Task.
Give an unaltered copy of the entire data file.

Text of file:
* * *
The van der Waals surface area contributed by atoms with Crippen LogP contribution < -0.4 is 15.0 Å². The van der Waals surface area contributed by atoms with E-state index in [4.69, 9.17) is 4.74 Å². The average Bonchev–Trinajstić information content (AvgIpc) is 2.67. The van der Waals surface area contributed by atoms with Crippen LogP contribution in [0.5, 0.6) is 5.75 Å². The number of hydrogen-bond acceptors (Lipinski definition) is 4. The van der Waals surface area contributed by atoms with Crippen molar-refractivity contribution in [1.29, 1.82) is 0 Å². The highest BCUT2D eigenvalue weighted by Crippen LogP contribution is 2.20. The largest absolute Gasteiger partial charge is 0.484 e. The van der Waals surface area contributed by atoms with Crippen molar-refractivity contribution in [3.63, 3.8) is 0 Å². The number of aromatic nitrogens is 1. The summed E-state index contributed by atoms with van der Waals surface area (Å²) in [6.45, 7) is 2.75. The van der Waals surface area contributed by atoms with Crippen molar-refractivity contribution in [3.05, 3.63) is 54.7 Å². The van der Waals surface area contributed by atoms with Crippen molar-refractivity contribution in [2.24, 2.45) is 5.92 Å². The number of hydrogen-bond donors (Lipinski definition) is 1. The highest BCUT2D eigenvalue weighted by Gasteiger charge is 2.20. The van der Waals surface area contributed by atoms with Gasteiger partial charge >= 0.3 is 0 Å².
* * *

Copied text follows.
The van der Waals surface area contributed by atoms with Crippen LogP contribution < -0.4 is 15.0 Å². The van der Waals surface area contributed by atoms with E-state index in [4.69, 9.17) is 4.74 Å². The average Bonchev–Trinajstić information content (AvgIpc) is 2.67. The van der Waals surface area contributed by atoms with Crippen LogP contribution in [0.5, 0.6) is 5.75 Å². The number of hydrogen-bond acceptors (Lipinski definition) is 4. The van der Waals surface area contributed by atoms with Crippen molar-refractivity contribution in [1.29, 1.82) is 0 Å². The highest BCUT2D eigenvalue weighted by Crippen LogP contribution is 2.20. The largest absolute Gasteiger partial charge is 0.484 e. The van der Waals surface area contributed by atoms with Crippen molar-refractivity contribution in [3.63, 3.8) is 0 Å². The number of aromatic nitrogens is 1. The summed E-state index contributed by atoms with van der Waals surface area (Å²) in [6.45, 7) is 2.75. The van der Waals surface area contributed by atoms with Crippen molar-refractivity contribution in [3.05, 3.63) is 54.7 Å². The van der Waals surface area contributed by atoms with Crippen molar-refractivity contribution in [2.24, 2.45) is 5.92 Å². The number of hydrogen-bond donors (Lipinski definition) is 1. The highest BCUT2D eigenvalue weighted by Gasteiger charge is 2.20. The van der Waals surface area contributed by atoms with Gasteiger partial charge >= 0.3 is 0 Å².